Back in 2008, if you typed the term “Spiritual Formation” into the Corban search engine, nothing would come up. Today, the term comes up around 30 times. One of the reasons is that when Corban became a university, they developed a Masters degree program with a concentration in Spiritual Formation. It’s in other places too, like the Major in Student and Family Ministry where TH463 Biblical Spiritual Formation is one of the courses. (Incidentally, there is no such thing as “Biblical” Spiritual Formation. Spiritual Formation is a term that is tied in with contemplative spirituality – just ask Richard Foster, a pioneer of the Spiritual Formation movement, if Spiritual Formation can exclude contemplative).

And today, a look at the Fall 2013 Corban textbook list is disheartening to say the least.  Professor Kersey is using Phyllis Tickle’s The Great Emergence, John Franke’s Barth for Arm Chair Theologians (Barth’s ideas are highly favored by the emerging church) and Marcus Borg’s The Heart of Christianity in TH413. You can’t get more emergent than Tickle and Borg. Borg actually denies basic tenets of the Christian faith such as the virgin birth and the deity of Christ. Tickle thinks Brian McLaren could be the next Luther. Professor Kersey also uses textbooks by John Piper, a contemplative advocate. At least one other course, IS202, is using a Piper book as well.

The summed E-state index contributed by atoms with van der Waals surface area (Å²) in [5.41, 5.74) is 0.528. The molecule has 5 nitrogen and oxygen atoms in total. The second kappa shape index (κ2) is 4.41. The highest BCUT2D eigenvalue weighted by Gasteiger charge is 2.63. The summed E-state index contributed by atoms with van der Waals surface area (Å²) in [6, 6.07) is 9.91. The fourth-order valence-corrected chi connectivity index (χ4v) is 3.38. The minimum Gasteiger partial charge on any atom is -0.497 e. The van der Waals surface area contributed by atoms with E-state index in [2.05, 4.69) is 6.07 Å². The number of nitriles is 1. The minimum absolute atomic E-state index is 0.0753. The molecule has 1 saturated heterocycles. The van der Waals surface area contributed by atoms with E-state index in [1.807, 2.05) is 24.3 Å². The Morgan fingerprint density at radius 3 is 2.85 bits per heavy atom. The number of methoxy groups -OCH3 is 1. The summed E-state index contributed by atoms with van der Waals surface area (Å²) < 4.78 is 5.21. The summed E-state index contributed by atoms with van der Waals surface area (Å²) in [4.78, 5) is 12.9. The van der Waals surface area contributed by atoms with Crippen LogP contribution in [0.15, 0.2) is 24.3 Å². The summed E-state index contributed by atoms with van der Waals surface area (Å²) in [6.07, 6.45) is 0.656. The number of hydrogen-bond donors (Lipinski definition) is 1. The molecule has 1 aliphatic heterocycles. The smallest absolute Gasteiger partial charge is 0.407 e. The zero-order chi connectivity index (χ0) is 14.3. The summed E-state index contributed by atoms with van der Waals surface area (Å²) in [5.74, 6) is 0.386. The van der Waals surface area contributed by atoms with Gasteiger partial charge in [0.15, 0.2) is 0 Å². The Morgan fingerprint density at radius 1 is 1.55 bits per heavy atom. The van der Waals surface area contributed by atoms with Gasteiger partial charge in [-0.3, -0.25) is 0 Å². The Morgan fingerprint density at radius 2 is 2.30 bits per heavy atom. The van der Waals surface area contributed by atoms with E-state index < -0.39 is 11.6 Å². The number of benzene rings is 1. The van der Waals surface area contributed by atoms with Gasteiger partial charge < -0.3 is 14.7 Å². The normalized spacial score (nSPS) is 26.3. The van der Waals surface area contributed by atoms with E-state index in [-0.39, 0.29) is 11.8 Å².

We did thankfully notice in the Fall 2013 textbook list that Dr. Wright is still using A Time of Departing in his World Religions & Cults Class at Corban. However, all of the books being used that are pro-contemplative, pro-emerging in other classes at Corban by other professors send a message loud and clear to Corban students that contemplative/emerging is OK. Another example is the Senior Seminar course where Professor Gilbert is using Dan Allender’s book Leading With a Limp. Allender resonates with Brian McLaren (McLaren is listed in the acknowledgements in Leading With a Limp). Gilbert also uses a book by Allender in the Group Dynamics course (To Be Told: God Invites You to Coauthor Your Future).